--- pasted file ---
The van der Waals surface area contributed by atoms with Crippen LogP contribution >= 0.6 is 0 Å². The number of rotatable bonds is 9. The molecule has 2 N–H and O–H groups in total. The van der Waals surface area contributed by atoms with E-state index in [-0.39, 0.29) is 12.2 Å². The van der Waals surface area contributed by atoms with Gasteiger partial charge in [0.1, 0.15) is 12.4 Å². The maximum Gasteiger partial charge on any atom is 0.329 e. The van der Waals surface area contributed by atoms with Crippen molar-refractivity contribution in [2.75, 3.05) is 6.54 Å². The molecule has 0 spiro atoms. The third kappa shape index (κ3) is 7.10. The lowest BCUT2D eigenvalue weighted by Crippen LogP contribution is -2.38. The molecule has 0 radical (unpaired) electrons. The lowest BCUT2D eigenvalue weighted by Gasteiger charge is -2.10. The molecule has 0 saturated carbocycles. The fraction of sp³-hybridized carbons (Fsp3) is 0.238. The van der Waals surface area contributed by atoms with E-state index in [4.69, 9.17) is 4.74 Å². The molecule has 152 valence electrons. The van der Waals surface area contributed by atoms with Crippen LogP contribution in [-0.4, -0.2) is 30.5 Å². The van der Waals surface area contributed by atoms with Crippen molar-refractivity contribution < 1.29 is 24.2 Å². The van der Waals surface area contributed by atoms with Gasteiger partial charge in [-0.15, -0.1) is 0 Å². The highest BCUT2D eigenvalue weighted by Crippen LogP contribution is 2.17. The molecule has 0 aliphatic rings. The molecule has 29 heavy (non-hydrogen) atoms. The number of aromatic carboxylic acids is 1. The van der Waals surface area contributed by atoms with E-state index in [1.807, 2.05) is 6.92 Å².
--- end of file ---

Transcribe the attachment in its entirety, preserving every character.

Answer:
The van der Waals surface area contributed by atoms with Crippen LogP contribution >= 0.6 is 0 Å². The number of rotatable bonds is 9. The molecule has 2 N–H and O–H groups in total. The van der Waals surface area contributed by atoms with E-state index in [-0.39, 0.29) is 12.2 Å². The van der Waals surface area contributed by atoms with Gasteiger partial charge in [0.1, 0.15) is 12.4 Å². The maximum Gasteiger partial charge on any atom is 0.329 e. The van der Waals surface area contributed by atoms with Crippen molar-refractivity contribution in [2.75, 3.05) is 6.54 Å². The molecule has 0 spiro atoms. The third kappa shape index (κ3) is 7.10. The lowest BCUT2D eigenvalue weighted by Crippen LogP contribution is -2.38. The molecule has 0 radical (unpaired) electrons. The lowest BCUT2D eigenvalue weighted by Gasteiger charge is -2.10. The molecule has 0 saturated carbocycles. The fraction of sp³-hybridized carbons (Fsp3) is 0.238. The van der Waals surface area contributed by atoms with E-state index in [4.69, 9.17) is 4.74 Å². The molecule has 152 valence electrons. The van der Waals surface area contributed by atoms with Crippen LogP contribution in [-0.4, -0.2) is 30.5 Å². The van der Waals surface area contributed by atoms with Crippen molar-refractivity contribution < 1.29 is 24.2 Å². The van der Waals surface area contributed by atoms with Gasteiger partial charge in [-0.15, -0.1) is 0 Å². The highest BCUT2D eigenvalue weighted by Crippen LogP contribution is 2.17. The molecule has 0 aliphatic rings. The molecule has 29 heavy (non-hydrogen) atoms. The number of aromatic carboxylic acids is 1. The van der Waals surface area contributed by atoms with E-state index in [1.807, 2.05) is 6.92 Å².